Saturday, March 10, 2012

Banks foreclosing on U.S. churches in record numbers is mostly our fault.

At first I wanted to title this blog "Hope Obama is Happy Now" but then I thought better.  It occurred to me that while the Pot-US may have helped create and/or fueled this problem, we in the church have contributed greatly to it.  Let me explain.

Some of the questions we need to ask ourselves or thoughts we need to consider are:

1. Why did churches not see the 2008 financial crash coming?  Okay, many others did not as well.  But shouldn't Christians live in a way that says we need to be aware that something like this could happen any time.  Didn't Christ warn us about this?  And then plan and spend and live accordingly.

2.  Why are so many churches 'struggling' the way they are even in good times?  Is it because we spend more than we have?  Is it because, in these cases discussed in this article at least, we strive to build big buildings, bigger than we need, rather than focusing on building up the spiritual maturity of the saints?

3.  Is it because more and more churches are becoming 'independent' in nature?  They're leaving their association with denominations behind in an effort to be free of certain constraints the denomination may put on an individual church.  Now, in some cases where a denomination clearly makes a decision to go against the will of God (e.g. in supporting gay or lesbian clergy ordination, etc.) this makes sense; but often it is because a pastor or a leadership team simply does not want to answer to anyone outside the church and/or want to do something that may well not be acceptable in that denomination.  Or, it may be because they do not want to pay any 'fees' to their denomination, keeping every cent they have for themselves. A little greedy I'd say.  And often this type of greediness extends to their willingness to spend millions on themselves and give so little to missions.  And thus they split.

4.  Is it because too many congregations are indeed dividing due to differences that they should otherwise have been able to solve with the help of reconciliators and with true spiritual seeking of God's will?  Then one of the parties tries to start over, often passively competing with the other.  And sometimes failing big time.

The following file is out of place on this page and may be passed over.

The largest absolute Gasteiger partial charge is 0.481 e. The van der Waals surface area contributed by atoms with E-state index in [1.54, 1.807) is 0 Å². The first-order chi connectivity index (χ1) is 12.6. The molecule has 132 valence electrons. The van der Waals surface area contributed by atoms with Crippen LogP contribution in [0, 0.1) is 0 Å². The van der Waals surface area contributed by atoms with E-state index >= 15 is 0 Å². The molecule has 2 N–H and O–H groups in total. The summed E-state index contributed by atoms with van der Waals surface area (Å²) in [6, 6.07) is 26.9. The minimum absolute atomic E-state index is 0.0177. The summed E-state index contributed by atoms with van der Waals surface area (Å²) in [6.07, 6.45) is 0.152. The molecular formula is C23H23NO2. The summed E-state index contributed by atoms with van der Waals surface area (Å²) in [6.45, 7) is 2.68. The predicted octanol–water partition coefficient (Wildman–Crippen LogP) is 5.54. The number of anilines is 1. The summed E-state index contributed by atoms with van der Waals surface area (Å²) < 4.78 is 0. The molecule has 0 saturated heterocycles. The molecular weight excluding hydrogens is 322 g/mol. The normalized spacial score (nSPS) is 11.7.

5.  Is it because some church leaders have big egos?  They want to build big and become well known following in the footsteps of the big guys they see on TV.  One would do well to remember Robert Schuller and the Crystal Cathedral -- how much bigger can you get?  And yet they fall.

6.  Is it because they don't use good financial wisdom when they take on a building project?  Instead they're like a young couple buying too big a house with too small a down payment.

7.  Re-financing is a lot easier when a congregation's numbers and givings are growing.  Perhaps pastors and lay leaders should keep their eyes on those balls more and less on the special unnecessary features that many church architects sell them on.  It would make renewing a loan much easier.

Instead, many churches are now faced with foreclosures, declaring bankruptcy, and even being auctioned off.  That does not give the name of Christ and His Church as a whole a good name, especially these days when the media attacks us on so many other fronts -- now they can add 'bad managers of their assets' to the list.

And then, I couldn't believe it, there are also pastors who have not shared the bad news with their congregations allowing them to think that everything was fine.  The excuse given being they fear they'll lose "congregants prematurely".   Unbelievable, first that they would keep this from them, and secondly, that they are so 'temporally' minded since they know they'll lose congregants anyway when they default.  Clearly, pastoral training these days is not sufficient, being void of teaching the necessary leadership skills.

Perhaps this is a time when we need to rethink two things:

1.  The same thing that each of us has to face individually, as families, or as business owners.  It is the debate between -- "waiting until God provides the money to pay cash" or "using a down payment and going by faith to pay off the rest in the future".   There is merit in both.  I personally used to be more in favor of the latter, but it is clear that in these days, doing so puts us "out on a limb" and the branch may well break off.  I believe God says to trust Him but to do so using our intellect that He Himself has given us, first.

2.  Paying more attention to Luke 14:28 -- "For which one of you, when he wants to build a tower, does not first sit down and calculate the cost to see if he has enough to complete it?"  More of us need to do that in our own lives, in the way we manage our homes, our businesses, and our churches.

Okay, here are the details in a good article from the Financial Post. . .

Banks foreclosing on U.S. churches in record numbers | Mortgages | Personal Finance | Financial Post

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1 comment:

  1. Is that true? Thank you for sharing this information!For church financing resourcement, I'm searching for compatible church lender.